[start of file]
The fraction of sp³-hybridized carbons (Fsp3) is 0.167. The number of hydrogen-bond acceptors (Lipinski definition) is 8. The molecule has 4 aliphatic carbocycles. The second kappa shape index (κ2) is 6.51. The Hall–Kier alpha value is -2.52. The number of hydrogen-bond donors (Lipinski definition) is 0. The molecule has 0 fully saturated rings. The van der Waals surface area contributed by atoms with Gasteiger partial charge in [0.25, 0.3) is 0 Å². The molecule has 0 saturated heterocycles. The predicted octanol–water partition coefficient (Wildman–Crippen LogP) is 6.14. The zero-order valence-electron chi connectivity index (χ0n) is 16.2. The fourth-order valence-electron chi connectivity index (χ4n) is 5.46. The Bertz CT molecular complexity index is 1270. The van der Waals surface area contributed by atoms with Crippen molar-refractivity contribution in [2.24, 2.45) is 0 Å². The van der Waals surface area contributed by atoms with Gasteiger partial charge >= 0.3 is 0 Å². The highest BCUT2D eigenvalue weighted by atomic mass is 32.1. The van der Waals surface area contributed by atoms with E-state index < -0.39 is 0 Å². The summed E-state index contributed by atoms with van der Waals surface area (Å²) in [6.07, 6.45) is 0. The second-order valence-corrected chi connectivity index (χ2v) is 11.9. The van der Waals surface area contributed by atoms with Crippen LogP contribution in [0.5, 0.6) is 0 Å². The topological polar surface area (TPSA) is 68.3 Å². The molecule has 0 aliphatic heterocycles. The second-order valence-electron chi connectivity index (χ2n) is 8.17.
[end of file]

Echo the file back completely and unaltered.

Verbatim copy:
The fraction of sp³-hybridized carbons (Fsp3) is 0.167. The number of hydrogen-bond acceptors (Lipinski definition) is 8. The molecule has 4 aliphatic carbocycles. The second kappa shape index (κ2) is 6.51. The Hall–Kier alpha value is -2.52. The number of hydrogen-bond donors (Lipinski definition) is 0. The molecule has 0 fully saturated rings. The van der Waals surface area contributed by atoms with Gasteiger partial charge in [0.25, 0.3) is 0 Å². The molecule has 0 saturated heterocycles. The predicted octanol–water partition coefficient (Wildman–Crippen LogP) is 6.14. The zero-order valence-electron chi connectivity index (χ0n) is 16.2. The fourth-order valence-electron chi connectivity index (χ4n) is 5.46. The Bertz CT molecular complexity index is 1270. The van der Waals surface area contributed by atoms with Crippen molar-refractivity contribution in [2.24, 2.45) is 0 Å². The van der Waals surface area contributed by atoms with Gasteiger partial charge >= 0.3 is 0 Å². The highest BCUT2D eigenvalue weighted by atomic mass is 32.1. The van der Waals surface area contributed by atoms with E-state index < -0.39 is 0 Å². The summed E-state index contributed by atoms with van der Waals surface area (Å²) in [6.07, 6.45) is 0. The second-order valence-corrected chi connectivity index (χ2v) is 11.9. The van der Waals surface area contributed by atoms with Crippen LogP contribution in [0.5, 0.6) is 0 Å². The topological polar surface area (TPSA) is 68.3 Å². The molecule has 0 aliphatic heterocycles. The second-order valence-electron chi connectivity index (χ2n) is 8.17.